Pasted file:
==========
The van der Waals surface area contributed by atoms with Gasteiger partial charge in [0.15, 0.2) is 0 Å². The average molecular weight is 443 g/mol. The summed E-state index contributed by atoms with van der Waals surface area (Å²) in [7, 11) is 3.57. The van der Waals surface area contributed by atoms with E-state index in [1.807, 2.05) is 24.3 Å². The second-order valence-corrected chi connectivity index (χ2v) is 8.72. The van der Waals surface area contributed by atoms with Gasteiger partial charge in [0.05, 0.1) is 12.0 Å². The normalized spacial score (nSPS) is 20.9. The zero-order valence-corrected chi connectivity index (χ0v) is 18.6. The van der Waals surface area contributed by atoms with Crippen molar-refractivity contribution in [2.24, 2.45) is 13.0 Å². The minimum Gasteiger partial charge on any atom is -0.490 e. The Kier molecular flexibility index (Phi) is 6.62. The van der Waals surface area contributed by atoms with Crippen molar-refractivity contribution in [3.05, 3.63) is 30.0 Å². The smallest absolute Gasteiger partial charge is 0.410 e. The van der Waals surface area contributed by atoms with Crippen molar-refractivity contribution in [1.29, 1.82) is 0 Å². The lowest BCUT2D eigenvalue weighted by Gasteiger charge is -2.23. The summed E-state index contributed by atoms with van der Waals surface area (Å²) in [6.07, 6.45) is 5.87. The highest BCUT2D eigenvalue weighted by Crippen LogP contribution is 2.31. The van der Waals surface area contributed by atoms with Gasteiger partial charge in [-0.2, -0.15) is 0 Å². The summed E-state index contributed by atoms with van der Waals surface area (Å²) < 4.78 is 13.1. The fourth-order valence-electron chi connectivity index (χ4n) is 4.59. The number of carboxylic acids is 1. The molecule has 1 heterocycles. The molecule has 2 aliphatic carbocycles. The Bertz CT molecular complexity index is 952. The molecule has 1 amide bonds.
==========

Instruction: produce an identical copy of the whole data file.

The van der Waals surface area contributed by atoms with Gasteiger partial charge in [0.15, 0.2) is 0 Å². The average molecular weight is 443 g/mol. The summed E-state index contributed by atoms with van der Waals surface area (Å²) in [7, 11) is 3.57. The van der Waals surface area contributed by atoms with E-state index in [1.807, 2.05) is 24.3 Å². The second-order valence-corrected chi connectivity index (χ2v) is 8.72. The van der Waals surface area contributed by atoms with Gasteiger partial charge in [0.05, 0.1) is 12.0 Å². The normalized spacial score (nSPS) is 20.9. The zero-order valence-corrected chi connectivity index (χ0v) is 18.6. The van der Waals surface area contributed by atoms with Crippen molar-refractivity contribution in [2.24, 2.45) is 13.0 Å². The minimum Gasteiger partial charge on any atom is -0.490 e. The Kier molecular flexibility index (Phi) is 6.62. The van der Waals surface area contributed by atoms with Crippen molar-refractivity contribution in [3.05, 3.63) is 30.0 Å². The smallest absolute Gasteiger partial charge is 0.410 e. The van der Waals surface area contributed by atoms with Crippen molar-refractivity contribution in [1.29, 1.82) is 0 Å². The lowest BCUT2D eigenvalue weighted by Gasteiger charge is -2.23. The summed E-state index contributed by atoms with van der Waals surface area (Å²) in [6.07, 6.45) is 5.87. The highest BCUT2D eigenvalue weighted by Crippen LogP contribution is 2.31. The van der Waals surface area contributed by atoms with Gasteiger partial charge in [-0.2, -0.15) is 0 Å². The summed E-state index contributed by atoms with van der Waals surface area (Å²) < 4.78 is 13.1. The fourth-order valence-electron chi connectivity index (χ4n) is 4.59. The number of carboxylic acids is 1. The molecule has 1 heterocycles. The molecule has 2 aliphatic carbocycles. The Bertz CT molecular complexity index is 952. The molecule has 1 amide bonds.